Net ac­cess for Cubans on cell­phones from to­day

Gulf Times - - LATIN AMERICA -

Cubans will be able to ac­cess the In­ter­net on their mo­bile phones from to­day, staterun tele­coms monopoly ETECSA said, mark­ing a mile­stone for what has long been one of the western hemi­sphere’s least con­nected coun­tries.

Nearly half of the Com­mu­nistrun coun­try’s 11.2mn res­i­dents have cell­phones although not all will be able to af­ford mo­bile in­ter­net.

In a news show broad­cast, ETECSA ex­ec­u­tives an­nounced a range of pack­ages valid for 30 days from 600MB for the equiv­a­lent of $7 to 4 GB for $30.

With­out a pack­age, 100MB will cost users $10.

The cost will be out of reach for many Cubans as the av­er­age state wage is around $30 per month, and many peo­ple rely on re­mit­tances from rel­a­tives abroad or side gigs to get by.

“It was about time this be­came a pos­si­bil­ity for Cubans too,” said Ha­vana res­i­dent Joaquin Mon­tiel, 58. “But for some, like me, it’s still a re­mote one.”

Mon­tiel said he would not be able to af­ford a cell­phone with 3G tech­nol­ogy on his wage of less than $20 per month as a sales­man in a state com­pany.

Cuba has lagged far be­hind most coun­tries in Web ac­cess, whether be­cause of a lack of cash, a long-run­ning US trade em­bargo or con­cerns about the flow of in­for­ma­tion.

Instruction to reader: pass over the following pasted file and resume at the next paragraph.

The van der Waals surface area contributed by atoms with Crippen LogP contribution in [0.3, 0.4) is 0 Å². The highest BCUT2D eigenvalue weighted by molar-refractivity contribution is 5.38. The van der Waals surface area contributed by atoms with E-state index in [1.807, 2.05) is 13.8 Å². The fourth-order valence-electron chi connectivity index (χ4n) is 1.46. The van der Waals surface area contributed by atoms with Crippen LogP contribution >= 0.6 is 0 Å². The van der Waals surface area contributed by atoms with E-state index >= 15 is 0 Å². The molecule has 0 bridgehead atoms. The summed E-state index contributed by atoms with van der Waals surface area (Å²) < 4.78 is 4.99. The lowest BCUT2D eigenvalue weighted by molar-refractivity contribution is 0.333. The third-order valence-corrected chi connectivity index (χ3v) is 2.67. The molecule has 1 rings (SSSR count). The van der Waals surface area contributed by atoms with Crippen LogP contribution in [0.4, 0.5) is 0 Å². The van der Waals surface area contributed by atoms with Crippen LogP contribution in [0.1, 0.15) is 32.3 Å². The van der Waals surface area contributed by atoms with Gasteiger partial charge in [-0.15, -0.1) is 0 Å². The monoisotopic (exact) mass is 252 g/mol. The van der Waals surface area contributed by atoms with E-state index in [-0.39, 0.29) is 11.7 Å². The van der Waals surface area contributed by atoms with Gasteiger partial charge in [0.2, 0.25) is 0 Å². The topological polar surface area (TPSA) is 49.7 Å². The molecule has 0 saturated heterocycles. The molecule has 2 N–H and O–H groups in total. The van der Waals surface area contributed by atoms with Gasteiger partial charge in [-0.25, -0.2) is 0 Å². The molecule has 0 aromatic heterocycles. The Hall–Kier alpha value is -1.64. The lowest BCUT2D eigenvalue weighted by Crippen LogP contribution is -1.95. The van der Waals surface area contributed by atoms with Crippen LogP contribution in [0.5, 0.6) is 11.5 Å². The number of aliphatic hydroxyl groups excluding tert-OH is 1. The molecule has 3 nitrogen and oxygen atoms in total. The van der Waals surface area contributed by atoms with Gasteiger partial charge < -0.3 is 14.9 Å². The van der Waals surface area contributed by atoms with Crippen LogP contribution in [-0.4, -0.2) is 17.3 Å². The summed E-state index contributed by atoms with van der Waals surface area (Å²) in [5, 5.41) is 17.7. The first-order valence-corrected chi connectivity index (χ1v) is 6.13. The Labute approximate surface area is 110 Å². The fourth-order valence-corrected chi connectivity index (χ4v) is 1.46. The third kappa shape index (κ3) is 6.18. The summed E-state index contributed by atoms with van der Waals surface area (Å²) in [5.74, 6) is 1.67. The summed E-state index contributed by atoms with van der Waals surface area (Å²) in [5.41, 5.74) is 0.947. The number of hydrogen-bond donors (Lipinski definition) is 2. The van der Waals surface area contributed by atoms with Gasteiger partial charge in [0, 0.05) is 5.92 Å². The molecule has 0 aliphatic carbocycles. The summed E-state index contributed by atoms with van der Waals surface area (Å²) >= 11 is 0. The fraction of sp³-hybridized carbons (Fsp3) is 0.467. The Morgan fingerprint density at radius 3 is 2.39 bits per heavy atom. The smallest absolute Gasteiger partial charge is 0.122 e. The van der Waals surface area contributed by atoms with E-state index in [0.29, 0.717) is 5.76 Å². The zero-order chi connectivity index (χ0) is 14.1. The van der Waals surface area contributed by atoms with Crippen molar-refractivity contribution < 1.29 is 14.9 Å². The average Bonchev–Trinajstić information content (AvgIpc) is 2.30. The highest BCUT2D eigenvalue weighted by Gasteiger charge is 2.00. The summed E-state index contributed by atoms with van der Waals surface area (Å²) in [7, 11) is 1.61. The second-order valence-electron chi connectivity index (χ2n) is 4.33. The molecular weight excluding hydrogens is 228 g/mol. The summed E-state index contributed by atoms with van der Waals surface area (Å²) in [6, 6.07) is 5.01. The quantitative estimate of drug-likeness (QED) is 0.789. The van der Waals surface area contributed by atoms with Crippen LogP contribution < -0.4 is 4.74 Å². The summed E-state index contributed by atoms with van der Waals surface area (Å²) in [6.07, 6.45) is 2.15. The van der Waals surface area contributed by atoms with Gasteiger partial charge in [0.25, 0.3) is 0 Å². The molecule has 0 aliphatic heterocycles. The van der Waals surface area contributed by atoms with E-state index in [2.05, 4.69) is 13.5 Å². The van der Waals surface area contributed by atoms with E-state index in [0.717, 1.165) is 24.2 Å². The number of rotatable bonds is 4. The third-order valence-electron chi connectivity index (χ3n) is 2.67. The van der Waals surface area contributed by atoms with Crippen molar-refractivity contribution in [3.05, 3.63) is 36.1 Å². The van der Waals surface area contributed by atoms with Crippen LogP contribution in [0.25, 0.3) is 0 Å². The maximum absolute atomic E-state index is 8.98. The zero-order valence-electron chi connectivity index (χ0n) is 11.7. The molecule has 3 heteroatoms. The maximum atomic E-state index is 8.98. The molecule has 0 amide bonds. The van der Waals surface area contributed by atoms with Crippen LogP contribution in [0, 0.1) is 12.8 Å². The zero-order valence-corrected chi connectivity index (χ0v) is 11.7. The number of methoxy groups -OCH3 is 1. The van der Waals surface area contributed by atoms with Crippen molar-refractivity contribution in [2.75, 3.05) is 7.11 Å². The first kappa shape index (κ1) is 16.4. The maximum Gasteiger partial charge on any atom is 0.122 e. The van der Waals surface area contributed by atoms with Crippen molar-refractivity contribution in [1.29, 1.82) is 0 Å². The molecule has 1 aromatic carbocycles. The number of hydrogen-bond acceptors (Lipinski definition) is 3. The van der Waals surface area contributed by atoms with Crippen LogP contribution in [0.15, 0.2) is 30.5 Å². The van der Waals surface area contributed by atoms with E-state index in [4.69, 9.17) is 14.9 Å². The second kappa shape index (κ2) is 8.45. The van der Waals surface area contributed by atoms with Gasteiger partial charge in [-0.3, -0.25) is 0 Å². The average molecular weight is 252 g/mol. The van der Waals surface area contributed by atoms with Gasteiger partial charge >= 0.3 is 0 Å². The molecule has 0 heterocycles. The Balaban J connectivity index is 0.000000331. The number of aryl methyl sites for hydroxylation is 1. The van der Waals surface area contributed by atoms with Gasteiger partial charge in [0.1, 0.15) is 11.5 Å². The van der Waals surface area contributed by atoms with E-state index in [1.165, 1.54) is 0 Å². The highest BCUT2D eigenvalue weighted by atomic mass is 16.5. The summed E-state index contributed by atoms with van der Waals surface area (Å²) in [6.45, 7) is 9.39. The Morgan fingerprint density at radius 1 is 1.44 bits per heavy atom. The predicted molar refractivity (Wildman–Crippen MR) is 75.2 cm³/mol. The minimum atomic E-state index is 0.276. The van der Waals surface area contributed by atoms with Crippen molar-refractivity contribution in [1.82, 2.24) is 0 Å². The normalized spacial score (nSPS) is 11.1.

Un­til 2013, in­ter­net was largely only avail­able to the pub­lic at tourist ho­tels on the is­land.

But the gov­ern­ment has since made boost­ing con­nec­tiv­ity a pri­or­ity, in­tro­duc­ing cy­ber­cafes and out­door Wi-Fi hotspots and slowly start­ing to hook up homes to the Web.

“It will be good to be able to con­nect to the web with greater com­fort,” said Guillermo Diaz, 38, who fre­quently heads to his a WiFi hotspot in a park near his home in or­der to videochat with fam­ily who em­i­grated to the US.

Many Cubans com­plain about hav­ing to brave in­sects and the el­e­ments at the hotspots, which also lack of pri­vacy.

Ta­nia Ve­lazquez, ETECSA vice pres­i­dent, said the com­pany would be rolling out the ser­vice over sev­eral days in or­der to avoid the net­work con­ges­tion that oc­curred dur­ing mo­bile in­ter­net test­ing ear­lier this year.

Many Cubans com­plained they could not use their cell­phones for mak­ing calls or send­ing text mes­sages dur­ing the tests.

“The qual­ity of ser­vice will be a key fac­tor dur­ing the roll­out of mo­bile in­ter­net,” said Norges Ro­driguez, one of the ed­i­tors of Yu­caByte, a Cuban me­dia out­let on tele­coms and their im­pact on so­ci­ety.

Ve­lazquez an­nounced that ac­cess to state-run ap­pli­ca­tions and web­sites like Ecured, a Cuban Wikipedia, would be sig­nif­i­cantly cheaper than ac­cess to the World Wide Web.

Pres­i­dent Miguel Diaz-Canel, who suc­ceeded Raul Cas­tro in April, has cham­pi­oned greater con­nec­tiv­ity, un­der­scor­ing the po­ten­tial for in­ter­net to boost the econ­omy and en­able Cuba to bet­ter de­fend its rev­o­lu­tion on­line.

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